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Milbank Q. 1988;66 Suppl 2:10-32.

The changing character of the medical profession: a theoretical overview.

Author information

1
Department of Psychiatry, University of Medicine and Dentistry of New Jersey/SOM, Camden 08103.

Abstract

Technological advances in medicine have greatly enhanced the ability of physicians to treat disease and disability, but, at the same time, changes in the organization and management of health care services in the United States have imposed constraints on their autonomy. How have these changes--medical advancement and professional decline--affected the theoretical concept of the medical profession? Challenging the prevailing model of professional dominance, the concepts of deprofessionalization, corporatization, and proletarianization emphasize the effects of recent social and economic developments on the changing status of the medical profession. There is evidence, however, that what the proponents of these concepts perceive as the profession's response to external forces are, in fact, the unanticipated consequences of the profession's campaign for autonomy.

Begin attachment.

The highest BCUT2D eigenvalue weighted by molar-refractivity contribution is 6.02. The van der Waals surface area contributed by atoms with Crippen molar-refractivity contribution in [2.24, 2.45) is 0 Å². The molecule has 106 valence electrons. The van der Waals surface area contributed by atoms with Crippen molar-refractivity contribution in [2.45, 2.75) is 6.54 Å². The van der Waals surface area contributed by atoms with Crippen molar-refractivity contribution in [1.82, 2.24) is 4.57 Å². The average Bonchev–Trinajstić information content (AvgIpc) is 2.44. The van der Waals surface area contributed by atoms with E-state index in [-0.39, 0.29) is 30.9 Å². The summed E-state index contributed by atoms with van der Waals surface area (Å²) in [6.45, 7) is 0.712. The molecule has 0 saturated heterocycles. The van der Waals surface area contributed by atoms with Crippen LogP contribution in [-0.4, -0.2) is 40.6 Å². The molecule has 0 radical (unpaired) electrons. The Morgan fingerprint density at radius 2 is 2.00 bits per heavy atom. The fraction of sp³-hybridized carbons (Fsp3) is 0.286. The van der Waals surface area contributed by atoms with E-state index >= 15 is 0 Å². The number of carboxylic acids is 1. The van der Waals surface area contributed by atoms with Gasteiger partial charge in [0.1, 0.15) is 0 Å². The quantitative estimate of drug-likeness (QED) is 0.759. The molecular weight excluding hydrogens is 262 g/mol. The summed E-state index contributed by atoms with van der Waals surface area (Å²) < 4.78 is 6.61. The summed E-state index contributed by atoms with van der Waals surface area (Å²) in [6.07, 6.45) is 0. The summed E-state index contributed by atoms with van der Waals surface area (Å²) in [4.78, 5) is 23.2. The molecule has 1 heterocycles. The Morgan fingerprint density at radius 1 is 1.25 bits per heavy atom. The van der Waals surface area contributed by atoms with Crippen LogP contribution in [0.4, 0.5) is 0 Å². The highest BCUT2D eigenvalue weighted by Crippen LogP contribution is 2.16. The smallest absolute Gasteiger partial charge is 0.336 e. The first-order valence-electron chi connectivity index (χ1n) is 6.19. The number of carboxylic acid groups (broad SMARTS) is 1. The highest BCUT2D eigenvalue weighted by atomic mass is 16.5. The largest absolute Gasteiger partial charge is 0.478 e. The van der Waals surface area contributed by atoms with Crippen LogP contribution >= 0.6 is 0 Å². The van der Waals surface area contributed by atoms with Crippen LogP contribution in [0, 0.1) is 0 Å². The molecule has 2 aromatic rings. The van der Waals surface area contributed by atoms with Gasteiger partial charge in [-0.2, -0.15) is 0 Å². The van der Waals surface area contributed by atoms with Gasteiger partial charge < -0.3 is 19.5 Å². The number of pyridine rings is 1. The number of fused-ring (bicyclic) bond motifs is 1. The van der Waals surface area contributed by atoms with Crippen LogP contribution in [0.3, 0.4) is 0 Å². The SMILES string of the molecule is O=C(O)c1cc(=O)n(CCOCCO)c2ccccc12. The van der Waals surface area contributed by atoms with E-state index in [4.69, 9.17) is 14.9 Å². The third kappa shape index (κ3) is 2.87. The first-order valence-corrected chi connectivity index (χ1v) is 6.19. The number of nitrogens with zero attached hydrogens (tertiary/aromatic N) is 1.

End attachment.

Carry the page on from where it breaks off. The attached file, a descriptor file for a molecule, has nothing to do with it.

PMID:
3075008
[Indexed for MEDLINE]

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